New Delhi (Sputnik) – India’s highest court was informed by the government on Tuesday that the legislature was considering the introduction of a law to permit passive euthanasia throughout the country.
The five judges maintained the court’s earlier stance that active euthanasia was just like suicide and couldn’t be condoned, and the representative of the government in the court informed that the government concurred with the court’s view. However, the government added that it would introduce a law to permit passive euthanasia under strict regulation and guidelines soon.
Active euthanasia or assisted suicide is not allowed in India. The Supreme Court was considering a case regarding the concept of a ‘living will’ which means terminally ill, unresponsive patients would have the right to refuse treatment beforehand, and with their permission (in advance), doctors would stop the life-support system and allow death.
The government, through its law officer P S Narasimha, informed the court that it was considering a law to allow passive euthanasia for patients who are terminally ill with no chance of survival. The center also added in its submission that it was opposed to allowing people to make a ‘living will’ that they should not be put on life support in the case of a terminal illness as it feels that such a provision could be misused.
The bill, Management of Patients with Terminal Illness and Withdrawal of Medical Life Support, had been drafted with recommendations from the Law Commission.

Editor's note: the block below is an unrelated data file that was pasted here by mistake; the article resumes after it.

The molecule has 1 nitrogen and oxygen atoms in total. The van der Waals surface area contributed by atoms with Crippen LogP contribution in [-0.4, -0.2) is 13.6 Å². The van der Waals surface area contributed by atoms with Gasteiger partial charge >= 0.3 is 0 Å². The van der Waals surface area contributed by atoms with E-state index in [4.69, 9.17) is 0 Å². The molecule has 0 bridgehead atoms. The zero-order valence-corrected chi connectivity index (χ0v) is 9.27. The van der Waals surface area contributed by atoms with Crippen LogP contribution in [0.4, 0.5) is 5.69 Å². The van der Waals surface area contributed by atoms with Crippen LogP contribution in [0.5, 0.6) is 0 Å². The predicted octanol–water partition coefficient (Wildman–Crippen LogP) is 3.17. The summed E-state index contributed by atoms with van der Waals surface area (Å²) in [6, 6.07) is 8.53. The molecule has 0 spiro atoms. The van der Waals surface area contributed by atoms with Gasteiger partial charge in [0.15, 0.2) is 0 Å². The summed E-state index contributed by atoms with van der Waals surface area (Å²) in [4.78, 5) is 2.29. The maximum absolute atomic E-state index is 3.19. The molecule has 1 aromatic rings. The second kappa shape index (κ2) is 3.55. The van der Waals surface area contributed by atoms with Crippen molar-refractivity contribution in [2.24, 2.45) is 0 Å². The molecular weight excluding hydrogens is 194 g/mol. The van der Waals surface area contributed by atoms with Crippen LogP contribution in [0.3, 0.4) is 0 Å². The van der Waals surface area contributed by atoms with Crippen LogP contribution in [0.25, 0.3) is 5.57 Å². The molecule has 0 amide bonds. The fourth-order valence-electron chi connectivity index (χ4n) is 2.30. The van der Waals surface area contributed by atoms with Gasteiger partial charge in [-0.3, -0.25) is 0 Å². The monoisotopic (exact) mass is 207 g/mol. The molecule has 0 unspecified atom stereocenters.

The case in the top court was brought by eminent lawyer Prashant Bhushan, known for his activism initiatives. He was representing an NGO, Common Cause, in petitioning the matter.
The petition had recently revived the debate around euthanasia in India, as the petition sought to ask the highest court of the country to declare that people should have the right to die with dignity.
The court during the hearing on Tuesday sought to clearly differentiate between the right to die and the right to a dignified death.
India was in the midst of a heated debate on euthanasia when in 2009, a petition was filed on behalf of Aruna Shanbaug, a nurse, who was left in a vegetative state after being raped in 1973. The top court declined Shanbaug’s plea for mercy killing but it allowed passive euthanasia, calling it an exceptional circumstance. She died in 2013.
Euthanasia and assisted suicide are acceptable in a few countries, including the US, Canada, Germany, Switzerland, and Belgium.